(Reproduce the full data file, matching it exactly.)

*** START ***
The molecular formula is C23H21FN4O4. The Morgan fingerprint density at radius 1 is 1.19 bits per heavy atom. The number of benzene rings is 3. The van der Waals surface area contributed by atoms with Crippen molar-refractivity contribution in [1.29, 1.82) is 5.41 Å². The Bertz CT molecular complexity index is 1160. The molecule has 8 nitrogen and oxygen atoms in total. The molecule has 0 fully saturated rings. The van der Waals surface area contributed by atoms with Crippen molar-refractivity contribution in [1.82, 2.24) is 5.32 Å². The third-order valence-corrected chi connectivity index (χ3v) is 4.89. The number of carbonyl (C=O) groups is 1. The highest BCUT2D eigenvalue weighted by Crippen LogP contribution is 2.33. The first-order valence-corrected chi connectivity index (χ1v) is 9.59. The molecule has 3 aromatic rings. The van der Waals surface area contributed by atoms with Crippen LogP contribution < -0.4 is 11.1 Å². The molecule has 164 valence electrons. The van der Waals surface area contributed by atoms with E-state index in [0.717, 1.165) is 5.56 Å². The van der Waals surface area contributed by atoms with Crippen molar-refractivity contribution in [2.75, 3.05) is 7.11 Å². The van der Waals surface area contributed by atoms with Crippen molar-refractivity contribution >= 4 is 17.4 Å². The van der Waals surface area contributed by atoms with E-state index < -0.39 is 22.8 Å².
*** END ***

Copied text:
The molecular formula is C23H21FN4O4. The Morgan fingerprint density at radius 1 is 1.19 bits per heavy atom. The number of benzene rings is 3. The van der Waals surface area contributed by atoms with Crippen molar-refractivity contribution in [1.29, 1.82) is 5.41 Å². The Bertz CT molecular complexity index is 1160. The molecule has 8 nitrogen and oxygen atoms in total. The molecule has 0 fully saturated rings. The van der Waals surface area contributed by atoms with Crippen molar-refractivity contribution in [1.82, 2.24) is 5.32 Å². The third-order valence-corrected chi connectivity index (χ3v) is 4.89. The number of carbonyl (C=O) groups is 1. The highest BCUT2D eigenvalue weighted by Crippen LogP contribution is 2.33. The first-order valence-corrected chi connectivity index (χ1v) is 9.59. The molecule has 3 aromatic rings. The van der Waals surface area contributed by atoms with Crippen LogP contribution < -0.4 is 11.1 Å². The molecule has 164 valence electrons. The van der Waals surface area contributed by atoms with E-state index in [0.717, 1.165) is 5.56 Å². The van der Waals surface area contributed by atoms with Crippen molar-refractivity contribution in [2.75, 3.05) is 7.11 Å². The van der Waals surface area contributed by atoms with Crippen molar-refractivity contribution >= 4 is 17.4 Å². The van der Waals surface area contributed by atoms with E-state index < -0.39 is 22.8 Å².